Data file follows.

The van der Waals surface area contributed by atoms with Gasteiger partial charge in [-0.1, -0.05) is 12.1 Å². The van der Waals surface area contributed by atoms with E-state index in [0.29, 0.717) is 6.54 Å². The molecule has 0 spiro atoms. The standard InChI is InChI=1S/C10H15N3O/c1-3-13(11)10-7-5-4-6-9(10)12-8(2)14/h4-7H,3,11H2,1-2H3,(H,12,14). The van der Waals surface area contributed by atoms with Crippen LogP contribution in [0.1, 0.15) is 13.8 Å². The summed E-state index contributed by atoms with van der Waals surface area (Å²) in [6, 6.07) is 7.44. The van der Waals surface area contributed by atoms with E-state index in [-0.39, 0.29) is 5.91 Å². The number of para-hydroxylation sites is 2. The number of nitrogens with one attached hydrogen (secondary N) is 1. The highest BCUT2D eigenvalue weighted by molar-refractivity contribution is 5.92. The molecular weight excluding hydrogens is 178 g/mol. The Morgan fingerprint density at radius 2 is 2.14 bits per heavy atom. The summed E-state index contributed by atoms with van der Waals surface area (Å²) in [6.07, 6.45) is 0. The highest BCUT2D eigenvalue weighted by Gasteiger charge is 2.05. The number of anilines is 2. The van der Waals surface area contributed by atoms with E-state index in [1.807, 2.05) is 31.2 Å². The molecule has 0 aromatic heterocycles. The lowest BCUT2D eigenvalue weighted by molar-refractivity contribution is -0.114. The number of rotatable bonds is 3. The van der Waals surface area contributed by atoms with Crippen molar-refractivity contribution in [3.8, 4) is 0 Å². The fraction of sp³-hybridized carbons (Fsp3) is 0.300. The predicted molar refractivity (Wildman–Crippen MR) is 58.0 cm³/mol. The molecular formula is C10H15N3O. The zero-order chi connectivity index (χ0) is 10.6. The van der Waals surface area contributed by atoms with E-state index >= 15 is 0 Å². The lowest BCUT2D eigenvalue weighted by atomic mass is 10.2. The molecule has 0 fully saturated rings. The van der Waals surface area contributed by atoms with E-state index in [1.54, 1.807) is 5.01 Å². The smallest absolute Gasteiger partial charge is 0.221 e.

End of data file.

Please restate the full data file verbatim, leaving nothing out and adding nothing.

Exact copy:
The van der Waals surface area contributed by atoms with Gasteiger partial charge in [-0.1, -0.05) is 12.1 Å². The van der Waals surface area contributed by atoms with E-state index in [0.29, 0.717) is 6.54 Å². The molecule has 0 spiro atoms. The standard InChI is InChI=1S/C10H15N3O/c1-3-13(11)10-7-5-4-6-9(10)12-8(2)14/h4-7H,3,11H2,1-2H3,(H,12,14). The van der Waals surface area contributed by atoms with Crippen LogP contribution in [0.1, 0.15) is 13.8 Å². The summed E-state index contributed by atoms with van der Waals surface area (Å²) in [6, 6.07) is 7.44. The van der Waals surface area contributed by atoms with E-state index in [-0.39, 0.29) is 5.91 Å². The number of para-hydroxylation sites is 2. The number of nitrogens with one attached hydrogen (secondary N) is 1. The highest BCUT2D eigenvalue weighted by molar-refractivity contribution is 5.92. The molecular weight excluding hydrogens is 178 g/mol. The Morgan fingerprint density at radius 2 is 2.14 bits per heavy atom. The summed E-state index contributed by atoms with van der Waals surface area (Å²) in [6.07, 6.45) is 0. The highest BCUT2D eigenvalue weighted by Gasteiger charge is 2.05. The number of anilines is 2. The van der Waals surface area contributed by atoms with E-state index in [1.807, 2.05) is 31.2 Å². The molecule has 0 aromatic heterocycles. The lowest BCUT2D eigenvalue weighted by molar-refractivity contribution is -0.114. The number of rotatable bonds is 3. The van der Waals surface area contributed by atoms with Crippen molar-refractivity contribution in [3.8, 4) is 0 Å². The fraction of sp³-hybridized carbons (Fsp3) is 0.300. The predicted molar refractivity (Wildman–Crippen MR) is 58.0 cm³/mol. The molecular formula is C10H15N3O. The zero-order chi connectivity index (χ0) is 10.6. The van der Waals surface area contributed by atoms with E-state index >= 15 is 0 Å². The lowest BCUT2D eigenvalue weighted by atomic mass is 10.2. The molecule has 0 fully saturated rings. The van der Waals surface area contributed by atoms with E-state index in [1.54, 1.807) is 5.01 Å². The smallest absolute Gasteiger partial charge is 0.221 e.